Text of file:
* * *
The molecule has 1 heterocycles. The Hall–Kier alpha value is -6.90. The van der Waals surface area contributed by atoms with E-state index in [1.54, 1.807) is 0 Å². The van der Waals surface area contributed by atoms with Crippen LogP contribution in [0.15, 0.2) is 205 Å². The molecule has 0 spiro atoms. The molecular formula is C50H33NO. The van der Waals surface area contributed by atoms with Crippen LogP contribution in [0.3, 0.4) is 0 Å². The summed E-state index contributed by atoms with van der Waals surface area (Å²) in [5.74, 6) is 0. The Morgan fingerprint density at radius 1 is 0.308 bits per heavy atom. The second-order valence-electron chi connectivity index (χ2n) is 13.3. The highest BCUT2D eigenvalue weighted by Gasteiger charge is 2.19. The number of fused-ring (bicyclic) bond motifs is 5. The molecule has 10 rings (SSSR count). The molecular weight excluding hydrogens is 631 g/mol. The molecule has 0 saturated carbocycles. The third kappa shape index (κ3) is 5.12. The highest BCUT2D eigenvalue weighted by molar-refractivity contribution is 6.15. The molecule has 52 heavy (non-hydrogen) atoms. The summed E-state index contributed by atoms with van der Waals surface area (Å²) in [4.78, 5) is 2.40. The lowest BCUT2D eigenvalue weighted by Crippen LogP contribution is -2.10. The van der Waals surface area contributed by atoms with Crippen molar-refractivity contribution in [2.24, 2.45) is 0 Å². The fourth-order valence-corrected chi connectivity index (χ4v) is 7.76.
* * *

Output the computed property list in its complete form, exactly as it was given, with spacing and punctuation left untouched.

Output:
The molecule has 1 heterocycles. The Hall–Kier alpha value is -6.90. The van der Waals surface area contributed by atoms with E-state index in [1.54, 1.807) is 0 Å². The van der Waals surface area contributed by atoms with Crippen LogP contribution in [0.15, 0.2) is 205 Å². The molecule has 0 spiro atoms. The molecular formula is C50H33NO. The van der Waals surface area contributed by atoms with Crippen LogP contribution in [0.3, 0.4) is 0 Å². The summed E-state index contributed by atoms with van der Waals surface area (Å²) in [5.74, 6) is 0. The Morgan fingerprint density at radius 1 is 0.308 bits per heavy atom. The second-order valence-electron chi connectivity index (χ2n) is 13.3. The highest BCUT2D eigenvalue weighted by Gasteiger charge is 2.19. The number of fused-ring (bicyclic) bond motifs is 5. The molecule has 10 rings (SSSR count). The molecular weight excluding hydrogens is 631 g/mol. The molecule has 0 saturated carbocycles. The third kappa shape index (κ3) is 5.12. The highest BCUT2D eigenvalue weighted by molar-refractivity contribution is 6.15. The molecule has 52 heavy (non-hydrogen) atoms. The summed E-state index contributed by atoms with van der Waals surface area (Å²) in [4.78, 5) is 2.40. The lowest BCUT2D eigenvalue weighted by Crippen LogP contribution is -2.10. The van der Waals surface area contributed by atoms with Crippen molar-refractivity contribution in [2.24, 2.45) is 0 Å². The fourth-order valence-corrected chi connectivity index (χ4v) is 7.76.